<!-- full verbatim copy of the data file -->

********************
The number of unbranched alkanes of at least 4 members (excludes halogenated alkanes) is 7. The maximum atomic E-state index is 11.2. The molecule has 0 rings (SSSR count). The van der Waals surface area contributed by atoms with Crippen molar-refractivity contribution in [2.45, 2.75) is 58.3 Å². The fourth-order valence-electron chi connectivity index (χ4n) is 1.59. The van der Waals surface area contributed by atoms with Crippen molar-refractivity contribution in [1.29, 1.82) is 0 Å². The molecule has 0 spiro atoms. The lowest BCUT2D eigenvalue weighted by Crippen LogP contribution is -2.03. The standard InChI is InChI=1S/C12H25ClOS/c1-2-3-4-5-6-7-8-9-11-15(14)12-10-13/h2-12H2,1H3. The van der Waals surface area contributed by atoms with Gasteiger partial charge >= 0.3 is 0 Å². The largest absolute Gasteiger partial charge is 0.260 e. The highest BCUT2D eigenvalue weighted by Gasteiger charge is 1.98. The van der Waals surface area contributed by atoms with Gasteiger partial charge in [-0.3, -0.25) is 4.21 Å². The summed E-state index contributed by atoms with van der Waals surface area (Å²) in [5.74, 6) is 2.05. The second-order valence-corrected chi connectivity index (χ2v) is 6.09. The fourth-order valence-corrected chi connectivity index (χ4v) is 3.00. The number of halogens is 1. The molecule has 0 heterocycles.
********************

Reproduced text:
The number of unbranched alkanes of at least 4 members (excludes halogenated alkanes) is 7. The maximum atomic E-state index is 11.2. The molecule has 0 rings (SSSR count). The van der Waals surface area contributed by atoms with Crippen molar-refractivity contribution in [2.45, 2.75) is 58.3 Å². The fourth-order valence-electron chi connectivity index (χ4n) is 1.59. The van der Waals surface area contributed by atoms with Crippen molar-refractivity contribution in [1.29, 1.82) is 0 Å². The molecule has 0 spiro atoms. The lowest BCUT2D eigenvalue weighted by Crippen LogP contribution is -2.03. The standard InChI is InChI=1S/C12H25ClOS/c1-2-3-4-5-6-7-8-9-11-15(14)12-10-13/h2-12H2,1H3. The van der Waals surface area contributed by atoms with Gasteiger partial charge >= 0.3 is 0 Å². The largest absolute Gasteiger partial charge is 0.260 e. The highest BCUT2D eigenvalue weighted by Gasteiger charge is 1.98. The van der Waals surface area contributed by atoms with Gasteiger partial charge in [-0.3, -0.25) is 4.21 Å². The summed E-state index contributed by atoms with van der Waals surface area (Å²) in [5.74, 6) is 2.05. The second-order valence-corrected chi connectivity index (χ2v) is 6.09. The fourth-order valence-corrected chi connectivity index (χ4v) is 3.00. The number of halogens is 1. The molecule has 0 heterocycles.